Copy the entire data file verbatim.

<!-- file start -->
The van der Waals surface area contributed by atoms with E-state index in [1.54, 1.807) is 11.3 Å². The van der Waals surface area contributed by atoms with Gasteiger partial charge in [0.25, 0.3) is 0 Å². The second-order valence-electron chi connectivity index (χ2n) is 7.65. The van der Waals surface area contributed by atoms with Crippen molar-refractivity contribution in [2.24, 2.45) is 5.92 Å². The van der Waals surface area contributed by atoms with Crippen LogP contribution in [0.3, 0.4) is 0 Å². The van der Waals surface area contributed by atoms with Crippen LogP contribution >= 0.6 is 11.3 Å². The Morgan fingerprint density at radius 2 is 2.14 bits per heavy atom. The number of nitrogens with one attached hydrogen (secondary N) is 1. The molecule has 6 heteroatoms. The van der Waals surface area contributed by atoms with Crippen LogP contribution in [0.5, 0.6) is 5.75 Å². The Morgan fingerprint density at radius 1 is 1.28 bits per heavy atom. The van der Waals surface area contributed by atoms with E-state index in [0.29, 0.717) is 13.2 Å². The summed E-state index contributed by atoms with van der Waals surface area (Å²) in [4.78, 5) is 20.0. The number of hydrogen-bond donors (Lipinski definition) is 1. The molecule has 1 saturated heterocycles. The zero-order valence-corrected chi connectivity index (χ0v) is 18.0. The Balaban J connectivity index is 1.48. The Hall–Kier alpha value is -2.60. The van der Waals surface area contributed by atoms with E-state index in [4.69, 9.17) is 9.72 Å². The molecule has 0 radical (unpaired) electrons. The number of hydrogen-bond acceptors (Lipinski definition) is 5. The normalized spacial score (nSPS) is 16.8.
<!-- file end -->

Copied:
The van der Waals surface area contributed by atoms with E-state index in [1.54, 1.807) is 11.3 Å². The van der Waals surface area contributed by atoms with Gasteiger partial charge in [0.25, 0.3) is 0 Å². The second-order valence-electron chi connectivity index (χ2n) is 7.65. The van der Waals surface area contributed by atoms with Crippen molar-refractivity contribution in [2.24, 2.45) is 5.92 Å². The van der Waals surface area contributed by atoms with Crippen LogP contribution in [0.3, 0.4) is 0 Å². The van der Waals surface area contributed by atoms with Crippen LogP contribution >= 0.6 is 11.3 Å². The Morgan fingerprint density at radius 2 is 2.14 bits per heavy atom. The number of nitrogens with one attached hydrogen (secondary N) is 1. The molecule has 6 heteroatoms. The van der Waals surface area contributed by atoms with Crippen LogP contribution in [0.5, 0.6) is 5.75 Å². The Morgan fingerprint density at radius 1 is 1.28 bits per heavy atom. The van der Waals surface area contributed by atoms with E-state index in [0.29, 0.717) is 13.2 Å². The summed E-state index contributed by atoms with van der Waals surface area (Å²) in [4.78, 5) is 20.0. The number of hydrogen-bond donors (Lipinski definition) is 1. The molecule has 1 saturated heterocycles. The zero-order valence-corrected chi connectivity index (χ0v) is 18.0. The Balaban J connectivity index is 1.48. The Hall–Kier alpha value is -2.60. The van der Waals surface area contributed by atoms with E-state index in [4.69, 9.17) is 9.72 Å². The molecule has 0 radical (unpaired) electrons. The number of hydrogen-bond acceptors (Lipinski definition) is 5. The normalized spacial score (nSPS) is 16.8.